Suzanne made a face. “I thought Russia was weird.” She showed the number on the brochure to her phone and then started to order."

3.5 out of 5 - Virgil Finlay

Ok, Finlay's an artist, but there are a large number of galleries here. Brilliant stuff.

5 out of 5

Raiders Of the Universes - Donald Wandrei

Run out of stuff in ours, you see.

2 out of 5

The Second Satellite - Edmond Hamilton

"Earth-men war on frog-vampires for the emancipation of the human cows of Earth's second satellite."

3 out of 5

Dia Chjermen's Tale the Delmoni Atrocity - Kij Johnson

Ship shortage microbot skystrike slaughter survival.

4 out of 5

Tuesday, August 25, 2009

The Hidden World 4 - Edmond Hamilton

" The door was near the ground, the corridor through the sphere slanting upward. It was in this corridor that the two flesh monsters were standing, their backs toward us. They were gazing in the other direction through the transparent wall or window of the control room to the river bank, where their fellows were now hastening.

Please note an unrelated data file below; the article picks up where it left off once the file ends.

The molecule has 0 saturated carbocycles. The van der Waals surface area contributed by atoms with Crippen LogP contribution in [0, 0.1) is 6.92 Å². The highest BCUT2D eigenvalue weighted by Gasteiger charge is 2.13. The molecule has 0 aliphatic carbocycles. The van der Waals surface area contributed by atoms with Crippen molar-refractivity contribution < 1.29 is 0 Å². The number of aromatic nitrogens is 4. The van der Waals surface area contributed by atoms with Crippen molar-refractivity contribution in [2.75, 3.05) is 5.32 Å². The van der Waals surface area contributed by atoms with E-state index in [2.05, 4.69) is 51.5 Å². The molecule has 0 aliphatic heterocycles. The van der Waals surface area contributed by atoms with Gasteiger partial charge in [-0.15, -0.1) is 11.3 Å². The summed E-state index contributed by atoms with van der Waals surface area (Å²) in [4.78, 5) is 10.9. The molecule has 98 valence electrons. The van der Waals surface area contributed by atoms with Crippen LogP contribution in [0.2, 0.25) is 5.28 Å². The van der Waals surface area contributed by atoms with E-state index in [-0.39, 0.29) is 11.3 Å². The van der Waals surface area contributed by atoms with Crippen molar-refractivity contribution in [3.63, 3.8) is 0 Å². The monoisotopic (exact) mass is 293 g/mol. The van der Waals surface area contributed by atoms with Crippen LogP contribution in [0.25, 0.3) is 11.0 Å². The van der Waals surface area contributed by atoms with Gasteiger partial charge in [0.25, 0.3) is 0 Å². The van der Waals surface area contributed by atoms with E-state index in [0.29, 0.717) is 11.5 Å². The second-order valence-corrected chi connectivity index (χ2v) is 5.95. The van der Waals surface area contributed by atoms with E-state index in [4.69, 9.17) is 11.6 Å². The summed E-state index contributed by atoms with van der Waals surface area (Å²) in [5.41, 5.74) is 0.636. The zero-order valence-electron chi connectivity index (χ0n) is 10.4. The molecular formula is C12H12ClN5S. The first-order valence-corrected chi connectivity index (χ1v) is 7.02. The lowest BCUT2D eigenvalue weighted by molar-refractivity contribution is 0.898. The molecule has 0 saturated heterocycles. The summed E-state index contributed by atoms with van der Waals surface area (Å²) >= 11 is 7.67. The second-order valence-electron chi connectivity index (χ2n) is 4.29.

Without a sound Darrell and I crept through the door’s round opening into the corridor behind the two great creatures, noting that each held in its grasp one of the ray-cubes. Up the corridor’s slanting floor, into the sphere, we moved toward them. Another moment would have seen us directly upon them but at that instant Darrell’s foot slipped upon the floor of the metal sided corridor."

3.5 out of 5

Bone Shop 09 - Tim Pratt

""The Throne," Daniel said, and everyone turned to look at him, most of the sorcerers obviously irritated at his interruption. Daniel blushed at the attention, but kept going. "I can sense life, you know, life-force, and... there wasn't life there. Whatever the Throne was, it's not alive, not like anything else I've ever seen."